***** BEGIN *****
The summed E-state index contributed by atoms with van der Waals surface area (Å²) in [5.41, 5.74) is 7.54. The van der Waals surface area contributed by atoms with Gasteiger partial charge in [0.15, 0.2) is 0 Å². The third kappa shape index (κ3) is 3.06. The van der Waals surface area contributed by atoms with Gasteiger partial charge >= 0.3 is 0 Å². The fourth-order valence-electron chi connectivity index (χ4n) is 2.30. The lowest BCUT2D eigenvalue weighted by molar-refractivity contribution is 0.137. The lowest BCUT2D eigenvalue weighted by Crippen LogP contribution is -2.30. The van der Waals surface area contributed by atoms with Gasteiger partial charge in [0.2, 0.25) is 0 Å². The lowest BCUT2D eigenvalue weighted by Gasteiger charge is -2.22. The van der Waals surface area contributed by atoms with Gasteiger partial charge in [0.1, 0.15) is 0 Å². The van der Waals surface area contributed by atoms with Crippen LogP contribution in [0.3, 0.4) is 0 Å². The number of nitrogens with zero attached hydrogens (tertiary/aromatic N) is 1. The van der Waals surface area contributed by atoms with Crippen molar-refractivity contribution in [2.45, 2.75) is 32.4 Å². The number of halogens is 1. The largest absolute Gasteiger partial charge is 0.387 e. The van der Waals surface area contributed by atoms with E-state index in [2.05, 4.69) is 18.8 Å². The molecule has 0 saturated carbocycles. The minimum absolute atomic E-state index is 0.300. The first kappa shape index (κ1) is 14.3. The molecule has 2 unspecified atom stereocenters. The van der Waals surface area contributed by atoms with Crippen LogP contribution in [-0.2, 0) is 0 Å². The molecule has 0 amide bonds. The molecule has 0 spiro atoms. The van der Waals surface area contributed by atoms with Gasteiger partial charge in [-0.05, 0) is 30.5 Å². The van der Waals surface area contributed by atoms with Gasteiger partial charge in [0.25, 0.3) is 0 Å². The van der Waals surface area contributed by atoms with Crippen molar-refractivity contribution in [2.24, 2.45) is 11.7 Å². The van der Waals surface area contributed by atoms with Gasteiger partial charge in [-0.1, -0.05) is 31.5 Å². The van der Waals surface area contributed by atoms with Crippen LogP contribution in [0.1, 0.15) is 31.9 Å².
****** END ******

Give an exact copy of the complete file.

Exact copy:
The summed E-state index contributed by atoms with van der Waals surface area (Å²) in [5.41, 5.74) is 7.54. The van der Waals surface area contributed by atoms with Gasteiger partial charge in [0.15, 0.2) is 0 Å². The third kappa shape index (κ3) is 3.06. The van der Waals surface area contributed by atoms with Gasteiger partial charge >= 0.3 is 0 Å². The fourth-order valence-electron chi connectivity index (χ4n) is 2.30. The lowest BCUT2D eigenvalue weighted by molar-refractivity contribution is 0.137. The lowest BCUT2D eigenvalue weighted by Crippen LogP contribution is -2.30. The van der Waals surface area contributed by atoms with Gasteiger partial charge in [0.2, 0.25) is 0 Å². The lowest BCUT2D eigenvalue weighted by Gasteiger charge is -2.22. The van der Waals surface area contributed by atoms with Gasteiger partial charge in [0.1, 0.15) is 0 Å². The van der Waals surface area contributed by atoms with Crippen LogP contribution in [0.3, 0.4) is 0 Å². The number of nitrogens with zero attached hydrogens (tertiary/aromatic N) is 1. The van der Waals surface area contributed by atoms with Crippen molar-refractivity contribution in [2.45, 2.75) is 32.4 Å². The number of halogens is 1. The largest absolute Gasteiger partial charge is 0.387 e. The van der Waals surface area contributed by atoms with E-state index in [2.05, 4.69) is 18.8 Å². The molecule has 0 saturated carbocycles. The minimum absolute atomic E-state index is 0.300. The first kappa shape index (κ1) is 14.3. The molecule has 2 unspecified atom stereocenters. The van der Waals surface area contributed by atoms with Crippen LogP contribution in [-0.2, 0) is 0 Å². The molecule has 0 amide bonds. The molecule has 0 spiro atoms. The van der Waals surface area contributed by atoms with Gasteiger partial charge in [-0.05, 0) is 30.5 Å². The van der Waals surface area contributed by atoms with Gasteiger partial charge in [0.25, 0.3) is 0 Å². The van der Waals surface area contributed by atoms with Crippen molar-refractivity contribution in [2.24, 2.45) is 11.7 Å². The van der Waals surface area contributed by atoms with Gasteiger partial charge in [-0.1, -0.05) is 31.5 Å². The van der Waals surface area contributed by atoms with Crippen LogP contribution in [0.1, 0.15) is 31.9 Å².